"Human beings by nature want happiness and do not want suffering. With that feeling everyone tries to achieve happiness and tries to get rid of suffering, and everyone has the basic right to do this. In this way, all here are the same, whether rich or poor, educated or uneducated, Easterner or Westerner, believer or non-believer, and within believers whether Buddhist, Christian, Jewish, Muslim, and so on. Basically, from the viewpoint of real human value we are all the same."


~His Holiness the Dalai Lama
It's all about the connections.  In my job, I see people in all stages of their lives.  We have children's programs (with which I have little contact) and programs for people who are just starting their recovery journey and those who are further along the path to mental wellness.  It is my priviledge to be invited into their lives when they're at their most vulnerable and to sometimes give them something to hold onto.  I think I've always wanted to be a counselor of some sort.  Not because I think I am particularly wise but because I believe most people already know what they want/need and just need someone outside of themselves to help them bring it out.  It fills me with quiet contentment when someone lets me know that they are having some small success and that I was somehow a part of it.  That's what it's all about. 

Being in my 50's, I have frequent thoughts of retirement (although Social Security lets me know that I shouldn't be too optimistic about that).  I look forward to being able to schedule my days according to my wants/needs and to not have to punch someone else's clock.  I will probably get involved in something else, maybe teaching literacy at the local library, to help keep myself occupied and to fill the need to help.  But for the moment, I am content to do what I can where I am. 

On the knitting front, I am almost finished my Embossed leaves socks (and they look gorgeous) and I'm on the foot of the patonyle Go with the Flow socks.  The stitch definition in that yarn is amazing.  I ripped out 30 rows of lace (I know.  Ouch), all the way back to the second lifeline (whoever invented lifelines is a hero in my book) and restarted clue number 2 on my Evenstar shawl.  I'm 8 rows in and it's looking good.  I am doing a few rows at a time rather than trying to sprint through and make mistakes.  My Ott light really comes in handy for this.  I got if for Christmas and hadn't really used it until about 2 weeks ago. I brought it upstairs where I knit at night and wow.   It makes it so much easier to see what I'm doing.  And I can focus it only on my hands and needles.   Hobbes likes it, too.  He'll curl up on my lap and sit there when I put the light on.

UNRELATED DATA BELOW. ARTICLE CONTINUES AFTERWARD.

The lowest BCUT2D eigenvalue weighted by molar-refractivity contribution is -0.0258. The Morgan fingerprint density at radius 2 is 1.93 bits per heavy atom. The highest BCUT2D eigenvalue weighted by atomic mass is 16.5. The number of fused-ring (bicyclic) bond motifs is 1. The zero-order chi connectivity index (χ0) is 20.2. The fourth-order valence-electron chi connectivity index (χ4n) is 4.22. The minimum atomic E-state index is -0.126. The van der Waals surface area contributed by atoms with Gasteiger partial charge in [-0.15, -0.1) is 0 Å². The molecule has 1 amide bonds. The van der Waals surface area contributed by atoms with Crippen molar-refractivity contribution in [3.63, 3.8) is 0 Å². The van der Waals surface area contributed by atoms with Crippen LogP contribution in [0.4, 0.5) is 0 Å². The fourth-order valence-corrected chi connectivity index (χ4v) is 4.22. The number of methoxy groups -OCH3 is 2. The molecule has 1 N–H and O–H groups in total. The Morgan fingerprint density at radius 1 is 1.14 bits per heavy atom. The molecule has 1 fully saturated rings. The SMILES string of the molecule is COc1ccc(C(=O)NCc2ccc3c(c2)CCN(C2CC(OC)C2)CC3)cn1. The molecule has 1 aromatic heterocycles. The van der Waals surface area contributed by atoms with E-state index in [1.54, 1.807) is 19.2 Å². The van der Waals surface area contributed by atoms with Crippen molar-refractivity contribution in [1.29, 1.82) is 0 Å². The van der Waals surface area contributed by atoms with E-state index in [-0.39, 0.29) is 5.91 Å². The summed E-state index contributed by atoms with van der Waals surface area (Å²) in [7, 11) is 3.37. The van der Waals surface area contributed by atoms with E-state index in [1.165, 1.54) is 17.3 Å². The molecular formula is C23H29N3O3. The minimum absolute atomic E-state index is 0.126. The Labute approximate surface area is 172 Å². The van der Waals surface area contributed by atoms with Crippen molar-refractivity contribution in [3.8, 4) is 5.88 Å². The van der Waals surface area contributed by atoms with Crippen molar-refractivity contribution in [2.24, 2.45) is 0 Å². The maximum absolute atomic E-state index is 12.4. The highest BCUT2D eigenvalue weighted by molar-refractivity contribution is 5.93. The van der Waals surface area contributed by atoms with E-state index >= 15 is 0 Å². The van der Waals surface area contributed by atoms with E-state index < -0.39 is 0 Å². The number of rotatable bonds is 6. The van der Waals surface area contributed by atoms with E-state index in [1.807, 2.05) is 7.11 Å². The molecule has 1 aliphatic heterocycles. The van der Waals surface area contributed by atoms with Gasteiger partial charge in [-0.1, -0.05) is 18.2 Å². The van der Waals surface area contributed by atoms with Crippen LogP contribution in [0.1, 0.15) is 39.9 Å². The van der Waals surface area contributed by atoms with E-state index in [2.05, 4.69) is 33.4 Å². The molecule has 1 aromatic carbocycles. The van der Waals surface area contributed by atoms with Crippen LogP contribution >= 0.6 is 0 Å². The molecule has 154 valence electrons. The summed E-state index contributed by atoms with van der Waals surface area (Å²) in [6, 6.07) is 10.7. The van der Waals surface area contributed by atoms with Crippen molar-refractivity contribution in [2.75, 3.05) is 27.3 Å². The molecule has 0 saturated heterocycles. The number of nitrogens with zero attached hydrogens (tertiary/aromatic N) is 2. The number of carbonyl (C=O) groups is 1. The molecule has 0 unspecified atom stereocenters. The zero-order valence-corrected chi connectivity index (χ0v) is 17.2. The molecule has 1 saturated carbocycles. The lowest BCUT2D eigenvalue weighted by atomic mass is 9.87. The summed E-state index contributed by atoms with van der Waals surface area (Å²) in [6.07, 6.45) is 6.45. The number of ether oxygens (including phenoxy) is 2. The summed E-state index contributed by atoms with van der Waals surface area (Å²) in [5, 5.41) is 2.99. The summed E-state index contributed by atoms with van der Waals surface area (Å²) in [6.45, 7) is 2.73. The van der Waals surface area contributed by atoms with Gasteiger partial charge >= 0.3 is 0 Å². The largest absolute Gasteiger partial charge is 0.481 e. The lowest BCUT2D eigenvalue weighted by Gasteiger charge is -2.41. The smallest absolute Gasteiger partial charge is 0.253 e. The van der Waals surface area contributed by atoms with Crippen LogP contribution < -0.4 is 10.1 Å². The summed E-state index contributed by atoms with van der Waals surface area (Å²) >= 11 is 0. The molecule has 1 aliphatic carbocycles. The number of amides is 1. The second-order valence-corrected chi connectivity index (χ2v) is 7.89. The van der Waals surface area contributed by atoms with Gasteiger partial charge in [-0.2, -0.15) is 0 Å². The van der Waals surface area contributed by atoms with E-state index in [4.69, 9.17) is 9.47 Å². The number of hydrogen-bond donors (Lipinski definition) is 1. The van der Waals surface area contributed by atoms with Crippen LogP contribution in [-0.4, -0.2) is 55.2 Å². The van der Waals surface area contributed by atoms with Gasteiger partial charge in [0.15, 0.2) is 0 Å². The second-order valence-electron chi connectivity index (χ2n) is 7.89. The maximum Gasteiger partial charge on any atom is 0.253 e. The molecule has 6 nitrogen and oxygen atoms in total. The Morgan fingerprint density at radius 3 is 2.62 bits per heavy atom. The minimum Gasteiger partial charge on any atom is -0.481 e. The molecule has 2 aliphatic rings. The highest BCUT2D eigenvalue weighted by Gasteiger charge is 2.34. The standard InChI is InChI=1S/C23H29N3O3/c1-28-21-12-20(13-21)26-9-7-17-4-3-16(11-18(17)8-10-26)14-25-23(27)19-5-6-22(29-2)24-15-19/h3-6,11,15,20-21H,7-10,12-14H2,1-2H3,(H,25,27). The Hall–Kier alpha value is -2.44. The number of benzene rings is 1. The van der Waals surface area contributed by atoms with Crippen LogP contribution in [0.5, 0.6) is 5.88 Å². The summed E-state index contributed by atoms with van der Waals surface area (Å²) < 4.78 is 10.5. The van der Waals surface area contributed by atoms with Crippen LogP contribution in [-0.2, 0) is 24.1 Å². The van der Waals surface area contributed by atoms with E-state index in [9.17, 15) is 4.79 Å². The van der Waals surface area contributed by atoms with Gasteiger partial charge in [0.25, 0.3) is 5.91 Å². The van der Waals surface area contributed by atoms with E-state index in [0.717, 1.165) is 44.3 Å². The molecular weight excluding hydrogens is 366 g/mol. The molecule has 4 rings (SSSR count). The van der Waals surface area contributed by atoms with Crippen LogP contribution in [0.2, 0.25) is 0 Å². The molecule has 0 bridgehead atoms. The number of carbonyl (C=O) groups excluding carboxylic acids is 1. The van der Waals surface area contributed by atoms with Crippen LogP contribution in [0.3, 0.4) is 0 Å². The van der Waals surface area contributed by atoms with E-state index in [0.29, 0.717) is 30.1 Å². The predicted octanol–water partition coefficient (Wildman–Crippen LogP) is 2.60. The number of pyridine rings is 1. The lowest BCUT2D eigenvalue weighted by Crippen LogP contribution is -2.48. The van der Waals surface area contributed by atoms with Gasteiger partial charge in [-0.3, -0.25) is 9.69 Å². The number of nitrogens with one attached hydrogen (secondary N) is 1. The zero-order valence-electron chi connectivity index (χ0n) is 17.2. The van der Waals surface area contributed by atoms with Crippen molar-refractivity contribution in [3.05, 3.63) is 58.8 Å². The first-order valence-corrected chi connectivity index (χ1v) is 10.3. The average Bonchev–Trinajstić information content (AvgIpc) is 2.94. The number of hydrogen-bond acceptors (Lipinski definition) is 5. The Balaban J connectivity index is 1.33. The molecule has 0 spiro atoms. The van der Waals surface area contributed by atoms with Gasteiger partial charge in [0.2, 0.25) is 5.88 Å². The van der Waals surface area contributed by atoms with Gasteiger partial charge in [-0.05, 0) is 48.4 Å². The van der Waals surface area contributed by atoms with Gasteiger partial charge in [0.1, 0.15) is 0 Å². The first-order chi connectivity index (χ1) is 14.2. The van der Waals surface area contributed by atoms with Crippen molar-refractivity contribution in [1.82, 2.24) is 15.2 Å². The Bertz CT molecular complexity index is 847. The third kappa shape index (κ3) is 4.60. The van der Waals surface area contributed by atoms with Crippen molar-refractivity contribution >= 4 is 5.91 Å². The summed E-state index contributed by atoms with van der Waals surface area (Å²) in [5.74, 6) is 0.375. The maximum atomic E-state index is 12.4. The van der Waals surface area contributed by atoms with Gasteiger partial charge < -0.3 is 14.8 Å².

Rosered asked what I would say to the Dalai Lama if I met him.  I have given this quite a bit of thought and I have no idea.  I think I'd like to sit down and have lunch with him and just have conversation.  He's been all over the world and has seen so many interesting things.  I don't think I'm smart/educated enough to keep up with him!  But somehow, I don't think that would matter too much. 


Comments

KnitTech said…
Maybe you should be putting in more life lines at this point.
amy said…
Every time I see Ott Lights on sale at JoAnn's I think, I really need to get one of those...
Rose Red said…
I think you are probably smarter and more educated than many of the people (I'm thinking of world leaders at this point!!) the Dalai Lama speaks to, so I think you could definitely hold your own. And I suspect he's pretty good at putting people at their ease.

I too am envious of your OTT light...
bellsknits said…
no i don't think it would matter how smart/not smart someone was when talking to his Holiness. I think he would just listen and smile and say kind things.
Galad said…
I bought myself an Ott light for Christmas and really like it.

I have one embossed leaves sock done in Sanguine Gryphon Bugga and it is a beautiful pattern. Look forward to seeing your pictures.
Amy Lane said…
I think you and the Dalai Llama would have an amazing conversation. Anyone who can rip back thirty rows of lace with such equanimity has probably earned a permanent spot on his "Good person" list!

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